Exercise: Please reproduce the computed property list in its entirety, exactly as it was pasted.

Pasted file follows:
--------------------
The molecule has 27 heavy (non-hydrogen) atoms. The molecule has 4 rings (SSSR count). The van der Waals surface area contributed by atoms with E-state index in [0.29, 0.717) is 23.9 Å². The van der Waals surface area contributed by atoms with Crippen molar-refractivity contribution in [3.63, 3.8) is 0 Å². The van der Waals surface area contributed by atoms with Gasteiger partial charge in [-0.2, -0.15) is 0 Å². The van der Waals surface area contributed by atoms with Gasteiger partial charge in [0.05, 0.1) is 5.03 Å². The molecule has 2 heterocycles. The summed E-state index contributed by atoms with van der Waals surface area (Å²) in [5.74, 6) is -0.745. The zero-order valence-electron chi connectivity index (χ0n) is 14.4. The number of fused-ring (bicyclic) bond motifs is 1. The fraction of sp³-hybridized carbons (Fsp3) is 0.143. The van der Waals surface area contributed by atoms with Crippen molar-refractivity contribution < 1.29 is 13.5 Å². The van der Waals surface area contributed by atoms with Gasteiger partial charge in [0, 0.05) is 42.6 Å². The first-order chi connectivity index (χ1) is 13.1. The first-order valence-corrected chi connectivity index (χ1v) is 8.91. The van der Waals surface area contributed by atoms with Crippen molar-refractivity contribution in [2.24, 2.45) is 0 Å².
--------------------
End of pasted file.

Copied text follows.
The molecule has 27 heavy (non-hydrogen) atoms. The molecule has 4 rings (SSSR count). The van der Waals surface area contributed by atoms with E-state index in [0.29, 0.717) is 23.9 Å². The van der Waals surface area contributed by atoms with Crippen molar-refractivity contribution in [3.63, 3.8) is 0 Å². The van der Waals surface area contributed by atoms with Gasteiger partial charge in [-0.2, -0.15) is 0 Å². The van der Waals surface area contributed by atoms with Gasteiger partial charge in [0.05, 0.1) is 5.03 Å². The molecule has 2 heterocycles. The summed E-state index contributed by atoms with van der Waals surface area (Å²) in [5.74, 6) is -0.745. The zero-order valence-electron chi connectivity index (χ0n) is 14.4. The number of fused-ring (bicyclic) bond motifs is 1. The fraction of sp³-hybridized carbons (Fsp3) is 0.143. The van der Waals surface area contributed by atoms with Crippen molar-refractivity contribution < 1.29 is 13.5 Å². The van der Waals surface area contributed by atoms with Gasteiger partial charge in [0, 0.05) is 42.6 Å². The first-order chi connectivity index (χ1) is 13.1. The first-order valence-corrected chi connectivity index (χ1v) is 8.91. The van der Waals surface area contributed by atoms with Crippen molar-refractivity contribution in [2.24, 2.45) is 0 Å².